Motif #1, Rockport Harbor, 1938. The James Collection. Promised gift of Janet and William Ellery James to the Cape Ann Museum.
Abandoned Farm, undated, oil on canvas. Collection of the Cape Ann Museum, Gloucester, MA. Gift of Donald McPhail, 2018 [Acc. #2018.050.6].

Landscapes weren’t always painted outdoors. In the time of Fitz Henry Lane, it was commonplace to make sketches outdoors and complete landscapes in the studio, where conditions were (hopefully) warm, dry, and controlled. It was the French Impressionists of the late 19th century who broke that mold, bringing their materials outdoors to capture the effects of color and light en plein air (in open air). While often associated with sun drenched scenes of summer, the Impressionists also began a tradition of painting in the snow, with Claude Monet alone known to have painted over 140 snowy views over the course of his career.

Here on Cape Ann, no discussion of snow painting would be complete without mention of Aldro T. Hibbard (1886-1972), who completed hundreds of canvasses celebrating snow in all its moods. Cape Ann Museum Assistant Curator Leon Doucette recently got a chance to sit down with another well established “snow painter,” T.M. Nicholas (recently featured at CAM in this 2020 exhibit), to discuss four works by Hibbard and the tradition of painting in the snow.

To read the conversation, click here.

 Katy and the Big Snow

Virginia Lee Burton Demetrios (1909-1968), painted title page of photocopied sketch for mock-up of Katy and the Big Snow. Collection of the Cape Ann Museum Library & Archives, Gloucester, MA. Gift of Aristides Burton Demetrios & Ilene H. Nagel, 2019 [Acc. #2019.011].

The fifth major publication by children’s author and artist Virginia Lee Burton, Katy and the Big Snow, was introduced to readers the same year The Little House won the Caldecott Award for most distinguished picture book in 1943. Indeed, the dedication page of Katy shows this new titular character plowing a path through the snow, passing by a certain “little house,” a “Wonder Horse,” a large steam shovel, and even a train, from which you can almost hear the “Choo Choo” sounding. The narrative depicts the town of Geoppolis (yet another way to pronounce “Gloucester”!) amid a major, major snowstorm that none of the regular trucks can handle; none, that is, but our hero K.T.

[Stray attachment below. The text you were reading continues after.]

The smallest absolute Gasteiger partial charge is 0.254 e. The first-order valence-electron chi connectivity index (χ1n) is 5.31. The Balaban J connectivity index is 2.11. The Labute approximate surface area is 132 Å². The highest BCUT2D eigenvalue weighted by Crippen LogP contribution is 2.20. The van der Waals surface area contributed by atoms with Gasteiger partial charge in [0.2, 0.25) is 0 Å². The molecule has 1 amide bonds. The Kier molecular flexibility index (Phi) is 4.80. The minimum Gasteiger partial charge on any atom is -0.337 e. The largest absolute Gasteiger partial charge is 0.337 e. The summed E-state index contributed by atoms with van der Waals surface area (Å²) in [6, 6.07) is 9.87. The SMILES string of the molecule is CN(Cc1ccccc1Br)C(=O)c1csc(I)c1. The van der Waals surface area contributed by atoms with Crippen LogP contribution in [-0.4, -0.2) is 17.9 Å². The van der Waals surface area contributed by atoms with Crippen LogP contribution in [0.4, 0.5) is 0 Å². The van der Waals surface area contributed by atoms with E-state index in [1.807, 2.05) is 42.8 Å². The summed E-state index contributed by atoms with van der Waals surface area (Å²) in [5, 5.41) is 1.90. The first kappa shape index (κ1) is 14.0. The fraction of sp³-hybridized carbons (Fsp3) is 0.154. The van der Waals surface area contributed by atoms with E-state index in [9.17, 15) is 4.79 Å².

“Then early one morning it started to drizzle. The drizzle turned into rain. The rain turned into snow. By noon it was four inches deep.” With this, the external conflict has been introduced and the culprit is none other than ice and snow! Without revealing too many spoilers, our hero gets to work clearing the city’s roads and aiding in various emergencies that require her attention. One of note is the clearing of an airport runway – placing one within Dogtown was something regularly discussed at Gloucester City Council meetings in the early 1940s.

The plow, Katy (or K.T. as it reads above her blade) is based on “the city’s [Gloucester’s] International crawler tractor, seven and a half tons, Diesel-powered, rigged as a bulldozer for road building and as a plow for the big snow” as a 1943 Gloucester Daily Times article explains. 

Continue reading here. 

Installing The Gossips Ice Sculpture with Donald Chapelle in 2022

Video still of artist Donald Chapelle and his ice sculpture inspired by Virginia Lee Burton Demetrios’ The Gossips. Gloucester’s So Salty, January 2022.

For last year’s Gloucester’s So Salty celebration, Brilliant Ice Sculpture artist Donald Chapelle made a snow filled ice sculpture inspired by Virginia Lee Burton Demetrios’ print, The Gossips. This short video shows the installation process in the CAM Courtyard last January. Brilliant Ice Sculpture, located in the North Andover-Lawrence area of Massachusetts, was founded by Donald Chapelle whose 40-year affection for carving has elevated the Boston ice carving scene. Donald's professional ice carving began at age 18 including a seven-year post at Brookline Ice and Coal while executive chef at the Museum of Fine Arts in Boston. Later he sculpted ice at the Ice Box in Roslindale, MA.

To see this year’s sculptures by Chapelle, be sure to come by the Museum on Saturday, January 21st or Sunday, January 22nd during the 2nd Annual Gloucester’s So Salty.

Ice-in on Cape Ann: Photographs from the CAM Library & Archives

Schooner Multnomah Iced-in at Lane’s Cove, c. 1910. Photograph by Alexander R. Cheves. Collection of the Cape Ann Museum Library & Archives, Gloucester, MA.

The maritime community of Cape Ann has been battling ice for centuries. While frozen sea spray can create beautiful formations, this natural phenomenon can be quite dangerous. Vessels can become stuck in harbor, disabled, sunk, or capsized from the accretion of ice on decks and superstructures. Please enjoy these images of iced-in vessels on Cape Ann primarily taken between 1890 and 1920. Notable photographers include Chester N. Walen, Eben Parsons, Alexander Cheves, Ernest L. Blatchford, and Martha Hale Harvey.